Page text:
US court imprisons Bulgarian owner of Bitcoin exchange for money laundering

Bulgarian national Rossen Iossifov, who was convicted by a federal jury in the United States for his role in a transnational and multimillion-dollar scheme to defraud American victims was sentenced on January 12 to 121 months in prison, the US Department of Justice said in a statement.

Acting Assistant Attorney General David P. Burns of the Justice Department’s Criminal Division, US Attorney Robert M. Duncan Jr. of the Eastern District of Kentucky, and Resident Agent in Charge John Oldham of the US Secret Service made the announcement, the statement said.

US District Court Judge Robert E. Weir sentenced Iossifov, 53, formerly of Bulgaria, for conspiracy to commit a Racketeer Influenced and Corrupt Organizations Act (RICO) offence and conspiracy to commit money laundering.

According to trial evidence, Iossifov owned and managed RG Coins, a cryptocurrency exchange headquartered in Sofia, Bulgaria.

According to the evidence at trial, Iossifov knowingly and intentionally engaged in business practices designed to both assist fraudsters in laundering the proceeds of their fraud and to shield himself from criminal liability.

At least five of Iossifov’s principal clients in Bulgaria were Romanian scammers, who belonged to a criminal enterprise known in court records as the Alexandria (Romania) Online Auction Fraud (AOAF) Network.

More specifically, according to court documents and evidence presented at trial, Iossifov and his co-conspirators participated in a criminal conspiracy that engaged in a large-scale scheme of online auction fraud that victimised at least 900 Americans, the Justice Department statement said.

Romania-based members of the conspiracy posted false advertisements to popular online auction and sales websites — such as craigslist and eBay — for high-cost goods (typically vehicles) that did not actually exist.

Once victims were convinced to send payment, the conspiracy engaged in a complicated money laundering scheme wherein domestic associates would accept victim funds, convert these funds to cryptocurrency, and transfer proceeds in the form of cryptocurrency to foreign-based money launderers. Iossifov was one such foreign-based money launderer who facilitated this final step in the scheme.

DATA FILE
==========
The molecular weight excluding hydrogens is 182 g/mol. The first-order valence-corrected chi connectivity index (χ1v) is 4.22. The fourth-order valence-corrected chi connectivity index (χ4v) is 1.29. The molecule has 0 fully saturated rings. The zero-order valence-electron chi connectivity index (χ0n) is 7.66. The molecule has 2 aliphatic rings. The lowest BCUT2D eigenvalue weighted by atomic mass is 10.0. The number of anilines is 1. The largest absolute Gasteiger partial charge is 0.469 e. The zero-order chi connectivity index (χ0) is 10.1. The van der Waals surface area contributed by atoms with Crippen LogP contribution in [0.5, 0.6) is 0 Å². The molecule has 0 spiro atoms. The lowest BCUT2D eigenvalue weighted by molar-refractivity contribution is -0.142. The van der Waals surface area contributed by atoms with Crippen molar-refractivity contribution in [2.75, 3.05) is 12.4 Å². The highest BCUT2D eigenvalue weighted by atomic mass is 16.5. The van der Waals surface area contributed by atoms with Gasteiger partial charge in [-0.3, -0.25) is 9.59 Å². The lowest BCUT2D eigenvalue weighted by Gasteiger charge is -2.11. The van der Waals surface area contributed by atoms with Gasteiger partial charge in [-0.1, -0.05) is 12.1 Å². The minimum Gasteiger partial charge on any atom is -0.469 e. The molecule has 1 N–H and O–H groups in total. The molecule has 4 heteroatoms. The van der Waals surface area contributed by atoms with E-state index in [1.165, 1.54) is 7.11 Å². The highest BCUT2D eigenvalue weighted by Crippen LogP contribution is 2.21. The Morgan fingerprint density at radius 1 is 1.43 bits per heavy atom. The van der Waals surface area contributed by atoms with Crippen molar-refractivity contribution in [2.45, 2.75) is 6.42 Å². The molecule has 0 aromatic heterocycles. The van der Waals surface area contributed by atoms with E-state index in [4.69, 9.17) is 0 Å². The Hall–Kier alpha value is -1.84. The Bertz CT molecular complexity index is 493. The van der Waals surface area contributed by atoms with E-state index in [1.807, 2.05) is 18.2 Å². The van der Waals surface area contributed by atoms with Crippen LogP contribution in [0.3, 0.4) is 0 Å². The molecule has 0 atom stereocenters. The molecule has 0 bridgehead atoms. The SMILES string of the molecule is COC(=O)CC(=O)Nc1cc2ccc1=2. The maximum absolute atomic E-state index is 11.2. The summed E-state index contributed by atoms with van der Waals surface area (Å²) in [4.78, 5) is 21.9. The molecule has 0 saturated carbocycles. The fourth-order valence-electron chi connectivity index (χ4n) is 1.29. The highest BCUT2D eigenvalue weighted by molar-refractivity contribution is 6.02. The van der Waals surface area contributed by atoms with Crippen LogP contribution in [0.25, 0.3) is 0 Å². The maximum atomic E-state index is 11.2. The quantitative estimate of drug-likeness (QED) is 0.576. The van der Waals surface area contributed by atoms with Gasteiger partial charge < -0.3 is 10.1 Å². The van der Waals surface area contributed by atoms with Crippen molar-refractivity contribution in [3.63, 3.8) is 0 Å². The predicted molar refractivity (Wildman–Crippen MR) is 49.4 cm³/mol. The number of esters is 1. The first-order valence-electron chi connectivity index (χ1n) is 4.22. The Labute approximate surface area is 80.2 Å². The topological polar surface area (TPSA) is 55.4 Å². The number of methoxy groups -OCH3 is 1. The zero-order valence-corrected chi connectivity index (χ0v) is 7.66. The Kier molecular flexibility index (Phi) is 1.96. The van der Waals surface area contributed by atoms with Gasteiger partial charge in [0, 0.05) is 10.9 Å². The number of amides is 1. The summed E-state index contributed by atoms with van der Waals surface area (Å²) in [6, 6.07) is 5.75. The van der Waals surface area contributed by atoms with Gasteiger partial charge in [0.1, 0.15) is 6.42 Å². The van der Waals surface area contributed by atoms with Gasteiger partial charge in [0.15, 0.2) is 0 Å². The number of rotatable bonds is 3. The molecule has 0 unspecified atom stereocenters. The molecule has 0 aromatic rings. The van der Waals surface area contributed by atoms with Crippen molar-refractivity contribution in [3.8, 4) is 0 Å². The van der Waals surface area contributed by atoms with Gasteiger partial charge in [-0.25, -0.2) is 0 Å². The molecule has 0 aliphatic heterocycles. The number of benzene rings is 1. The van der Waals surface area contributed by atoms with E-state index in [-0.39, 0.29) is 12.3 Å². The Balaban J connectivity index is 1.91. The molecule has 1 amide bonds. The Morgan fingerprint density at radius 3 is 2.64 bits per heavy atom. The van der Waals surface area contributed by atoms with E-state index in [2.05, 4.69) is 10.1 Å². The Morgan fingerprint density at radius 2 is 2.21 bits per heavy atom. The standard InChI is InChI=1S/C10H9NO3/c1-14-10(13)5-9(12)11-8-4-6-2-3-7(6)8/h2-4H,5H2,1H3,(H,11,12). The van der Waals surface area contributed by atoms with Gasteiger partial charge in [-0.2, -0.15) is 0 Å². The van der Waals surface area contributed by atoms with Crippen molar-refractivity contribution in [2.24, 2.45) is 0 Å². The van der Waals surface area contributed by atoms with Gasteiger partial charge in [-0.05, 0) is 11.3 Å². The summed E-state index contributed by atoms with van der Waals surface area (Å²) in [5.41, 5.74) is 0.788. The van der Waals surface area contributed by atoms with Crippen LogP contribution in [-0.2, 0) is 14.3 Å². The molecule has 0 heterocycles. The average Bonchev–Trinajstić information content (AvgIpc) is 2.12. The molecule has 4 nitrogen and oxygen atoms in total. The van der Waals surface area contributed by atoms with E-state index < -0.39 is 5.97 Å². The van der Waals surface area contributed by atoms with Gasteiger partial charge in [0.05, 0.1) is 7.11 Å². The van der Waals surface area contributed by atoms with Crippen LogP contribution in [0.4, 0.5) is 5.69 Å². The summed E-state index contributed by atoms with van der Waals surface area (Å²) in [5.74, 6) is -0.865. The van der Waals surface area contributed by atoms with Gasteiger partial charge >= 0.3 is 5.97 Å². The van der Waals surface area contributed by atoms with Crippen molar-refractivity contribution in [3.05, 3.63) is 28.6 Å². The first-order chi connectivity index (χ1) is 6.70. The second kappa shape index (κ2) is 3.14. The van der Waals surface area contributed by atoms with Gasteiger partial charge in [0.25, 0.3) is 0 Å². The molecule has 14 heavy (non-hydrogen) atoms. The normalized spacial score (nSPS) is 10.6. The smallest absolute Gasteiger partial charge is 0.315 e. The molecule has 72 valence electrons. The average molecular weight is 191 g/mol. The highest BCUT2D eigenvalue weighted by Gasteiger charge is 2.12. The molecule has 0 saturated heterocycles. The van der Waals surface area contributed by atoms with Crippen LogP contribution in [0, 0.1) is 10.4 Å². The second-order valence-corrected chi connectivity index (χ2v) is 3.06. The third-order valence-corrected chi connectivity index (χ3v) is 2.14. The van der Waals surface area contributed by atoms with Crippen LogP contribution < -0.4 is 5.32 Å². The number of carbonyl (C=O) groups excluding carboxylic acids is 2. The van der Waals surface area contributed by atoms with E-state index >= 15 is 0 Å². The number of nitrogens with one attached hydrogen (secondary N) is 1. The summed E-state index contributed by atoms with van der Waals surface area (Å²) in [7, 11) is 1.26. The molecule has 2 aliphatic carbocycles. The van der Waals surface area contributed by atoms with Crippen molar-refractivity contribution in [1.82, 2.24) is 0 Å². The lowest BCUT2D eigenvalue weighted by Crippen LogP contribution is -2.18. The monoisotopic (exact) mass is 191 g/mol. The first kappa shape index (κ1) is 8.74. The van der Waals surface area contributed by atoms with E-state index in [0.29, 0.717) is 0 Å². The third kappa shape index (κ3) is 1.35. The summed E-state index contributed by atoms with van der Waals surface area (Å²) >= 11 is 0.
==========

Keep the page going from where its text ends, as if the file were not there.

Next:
According to evidence at trial, Iossifov designed his business to cater to criminal enterprises by, for instance, providing more favourable exchange rates to members of the AOAF Network.

Iossifov also allowed his criminal clients to conduct cryptocurrency exchanges for cash without requiring any identification or documentation to show the source of funds, despite his representations to the contrary to the major bitcoin exchanges that supported his business, the statement said.

Evidence submitted during trial and his sentencing hearing revealed that Iossifov laundered nearly $5 million in cryptocurrency for four of these five scammers in a period of less than three years. This represented over $7 million in funds defrauded from American victims. In return, Iossifov made over $184 000 in proceeds from these transactions.

Iossifov was convicted after a two-week trial in front of Judge Weir in Frankfort, Kentucky in September 2020.

Under federal law, Iossifov must serve 85 per cent of his prison sentence.

Thus far, 17 members of the AOAF Network have been convicted for their role in this scheme, including Iossifov.

Seven others have been sentenced, including Livui-Sorin Nedelcu to 82 months in prison, Marius Dorin Cernat to 50 months in prison, Stefan Alexandru Paiusi to 31 months in prison, Eugen Alin Badea to 40 months in prison, Florin Arvat to 30 months in prison, Alin Ionut Dobric to 37 months in prison, and Austin Edward Nedved to 96 months in prison. Three members are fugitives.

The investigation was conducted by the US Secret Service, Kentucky State Police, Lexington Police Department, IRS Criminal Investigation and US Postal Inspection Service, and supported by the Justice Department’s Organized Crime Drug Enforcement Task Force (OCDETF) and the International Organized Crime Intelligence and Operations Center (IOC-2).

The statement said that assistance was provided by the Romanian National Police (Service for Combating Cybercrime), the Romanian Directorate for Investigating Organised Crime and Terrorism (Agency for Prosecuting Organised Crime), and the Supreme Prosecutor’s Office of Cassation of the Republic of Bulgaria.

The Justice Department’s Office of International Affairs and Money Laundering and Asset Recovery Section of the Criminal Division provided significant support, the statement said.

(Photo: Jason Morrison)

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